For example, imagine your kindergartner comes upon the word “spine.” She must do several things:
1) Realize that this is a new word, and look at each letter carefully.
2) Ask herself if she knows any other words that are like this one.
3) Think of all the words she know, searching for those that end with the “-ine” sound.
4) Use the new words, like nine or fine, and try and pronounce the new word like those words.
5) Read the sentence again to check if that pronunciation makes sense for their sentence.
This is a pretty complex process, and your kindergartner or first grader might get a little confused at any one of these stages. You can, however, help him be a more efficient reader by giving him a “bank” of rhyming words that he can later use to figure out new words.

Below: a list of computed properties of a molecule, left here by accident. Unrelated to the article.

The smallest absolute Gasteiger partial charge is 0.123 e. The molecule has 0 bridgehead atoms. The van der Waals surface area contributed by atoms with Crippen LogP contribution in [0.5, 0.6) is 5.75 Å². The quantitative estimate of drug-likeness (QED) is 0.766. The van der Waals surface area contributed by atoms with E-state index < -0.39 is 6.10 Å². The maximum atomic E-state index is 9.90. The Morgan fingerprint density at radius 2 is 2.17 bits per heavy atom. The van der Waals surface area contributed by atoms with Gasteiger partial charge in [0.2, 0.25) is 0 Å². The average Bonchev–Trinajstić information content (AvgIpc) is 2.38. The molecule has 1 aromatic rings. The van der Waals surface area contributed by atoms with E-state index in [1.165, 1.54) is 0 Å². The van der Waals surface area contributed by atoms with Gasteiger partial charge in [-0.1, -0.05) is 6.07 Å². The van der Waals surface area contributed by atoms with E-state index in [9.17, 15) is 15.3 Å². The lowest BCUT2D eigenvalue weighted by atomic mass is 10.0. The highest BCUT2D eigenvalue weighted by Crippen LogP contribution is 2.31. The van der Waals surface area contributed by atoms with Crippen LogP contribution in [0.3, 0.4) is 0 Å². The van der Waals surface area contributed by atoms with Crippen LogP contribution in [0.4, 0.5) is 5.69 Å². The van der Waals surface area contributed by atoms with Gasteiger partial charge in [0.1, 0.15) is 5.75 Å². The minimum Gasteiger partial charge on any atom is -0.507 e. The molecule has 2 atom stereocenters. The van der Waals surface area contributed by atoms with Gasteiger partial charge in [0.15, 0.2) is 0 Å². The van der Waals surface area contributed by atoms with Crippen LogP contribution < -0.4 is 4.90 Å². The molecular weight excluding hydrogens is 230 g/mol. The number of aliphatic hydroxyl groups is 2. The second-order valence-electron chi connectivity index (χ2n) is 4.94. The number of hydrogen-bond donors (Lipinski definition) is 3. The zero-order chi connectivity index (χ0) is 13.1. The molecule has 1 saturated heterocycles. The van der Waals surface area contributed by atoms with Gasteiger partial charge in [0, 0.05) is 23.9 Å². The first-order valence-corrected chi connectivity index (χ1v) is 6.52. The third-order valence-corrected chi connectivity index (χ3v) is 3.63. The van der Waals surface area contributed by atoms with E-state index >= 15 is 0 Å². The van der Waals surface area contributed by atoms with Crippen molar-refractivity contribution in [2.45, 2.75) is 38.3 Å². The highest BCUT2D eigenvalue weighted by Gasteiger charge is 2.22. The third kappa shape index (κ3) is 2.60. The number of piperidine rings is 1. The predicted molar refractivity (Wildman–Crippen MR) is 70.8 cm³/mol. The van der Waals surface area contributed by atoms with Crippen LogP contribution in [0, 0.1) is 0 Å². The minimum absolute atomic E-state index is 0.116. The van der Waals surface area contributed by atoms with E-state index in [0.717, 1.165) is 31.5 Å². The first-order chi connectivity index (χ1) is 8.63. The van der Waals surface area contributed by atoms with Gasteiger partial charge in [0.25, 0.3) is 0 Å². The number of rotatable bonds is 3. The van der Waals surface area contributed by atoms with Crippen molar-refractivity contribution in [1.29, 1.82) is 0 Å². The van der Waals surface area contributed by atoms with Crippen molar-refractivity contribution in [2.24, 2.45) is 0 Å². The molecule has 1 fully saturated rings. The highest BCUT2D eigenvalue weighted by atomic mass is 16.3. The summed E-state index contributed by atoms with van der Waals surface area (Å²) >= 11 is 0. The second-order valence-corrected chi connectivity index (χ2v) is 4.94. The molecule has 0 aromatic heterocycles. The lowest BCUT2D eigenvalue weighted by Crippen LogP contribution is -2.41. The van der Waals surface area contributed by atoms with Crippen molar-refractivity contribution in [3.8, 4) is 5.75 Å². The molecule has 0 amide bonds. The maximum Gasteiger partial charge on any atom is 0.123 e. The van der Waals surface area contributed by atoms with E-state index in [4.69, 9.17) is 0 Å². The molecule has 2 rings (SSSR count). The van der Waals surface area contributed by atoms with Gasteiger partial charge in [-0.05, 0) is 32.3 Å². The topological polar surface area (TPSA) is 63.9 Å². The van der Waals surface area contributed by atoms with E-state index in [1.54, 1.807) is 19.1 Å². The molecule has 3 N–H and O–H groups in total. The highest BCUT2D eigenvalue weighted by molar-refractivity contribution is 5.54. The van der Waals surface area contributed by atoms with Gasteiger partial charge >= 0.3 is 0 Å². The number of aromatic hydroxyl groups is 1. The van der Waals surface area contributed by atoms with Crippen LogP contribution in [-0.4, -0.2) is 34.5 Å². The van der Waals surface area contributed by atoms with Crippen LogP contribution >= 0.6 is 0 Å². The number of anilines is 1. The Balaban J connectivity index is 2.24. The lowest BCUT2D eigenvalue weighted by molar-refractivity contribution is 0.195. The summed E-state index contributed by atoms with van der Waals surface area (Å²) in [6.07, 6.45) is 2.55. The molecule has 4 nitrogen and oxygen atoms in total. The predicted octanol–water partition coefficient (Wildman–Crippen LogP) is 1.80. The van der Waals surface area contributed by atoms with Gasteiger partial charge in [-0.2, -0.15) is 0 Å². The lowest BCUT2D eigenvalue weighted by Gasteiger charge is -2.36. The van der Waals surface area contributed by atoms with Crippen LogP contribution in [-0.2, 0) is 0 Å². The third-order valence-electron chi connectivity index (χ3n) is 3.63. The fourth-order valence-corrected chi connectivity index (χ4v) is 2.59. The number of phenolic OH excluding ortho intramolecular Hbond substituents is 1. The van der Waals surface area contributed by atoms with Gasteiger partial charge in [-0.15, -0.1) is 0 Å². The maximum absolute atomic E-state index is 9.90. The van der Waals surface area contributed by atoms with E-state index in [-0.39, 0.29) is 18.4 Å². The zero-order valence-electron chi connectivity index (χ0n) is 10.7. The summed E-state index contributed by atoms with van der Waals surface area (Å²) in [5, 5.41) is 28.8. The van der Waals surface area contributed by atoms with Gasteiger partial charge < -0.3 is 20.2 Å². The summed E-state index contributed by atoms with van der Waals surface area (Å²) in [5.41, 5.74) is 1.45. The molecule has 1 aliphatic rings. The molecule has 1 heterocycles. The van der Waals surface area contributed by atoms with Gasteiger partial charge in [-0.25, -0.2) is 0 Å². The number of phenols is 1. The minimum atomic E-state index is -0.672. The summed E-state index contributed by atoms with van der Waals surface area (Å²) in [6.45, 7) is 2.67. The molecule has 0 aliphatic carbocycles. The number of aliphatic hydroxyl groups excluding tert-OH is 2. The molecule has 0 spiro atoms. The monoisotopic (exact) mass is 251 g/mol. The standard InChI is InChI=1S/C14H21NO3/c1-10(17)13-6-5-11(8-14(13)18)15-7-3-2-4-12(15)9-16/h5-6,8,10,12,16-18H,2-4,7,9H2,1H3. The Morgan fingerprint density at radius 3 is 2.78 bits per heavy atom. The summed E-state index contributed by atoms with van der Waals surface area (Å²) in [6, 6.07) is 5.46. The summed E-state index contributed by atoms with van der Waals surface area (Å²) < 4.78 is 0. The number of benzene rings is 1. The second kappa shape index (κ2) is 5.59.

This game is great for helping children build up their own personal store of rhyming words. It can be played alone, or with another child if they take turns.
Pictures of various rhyming words .Here of some of the most common rhyming patterns:
-ack -ap -est -ing -ot
-ail -ash -ice -ip -uck
-ain -at -ick -it -ug
-ake -ate -ide -ock -ump
-ale -aw -ight -oke
-ame -ay -ill -op
-an -eat -in -ore
-ank -ell -ine -ink
Store the pictures for each set of word endings in an envelope with the ending written on the outside.
How to Play the Game:
1) Choose two word endings.
2) Put all the pictures in front of your child, and mix them up.
3) Have your child pick one card, and name it.
4) Instruct your child to find a picture card that matches with the card they have.
5) Continue matching the cards until all cards are used.
-You can make this game harder by adding 3 or even 4 word endings at a time.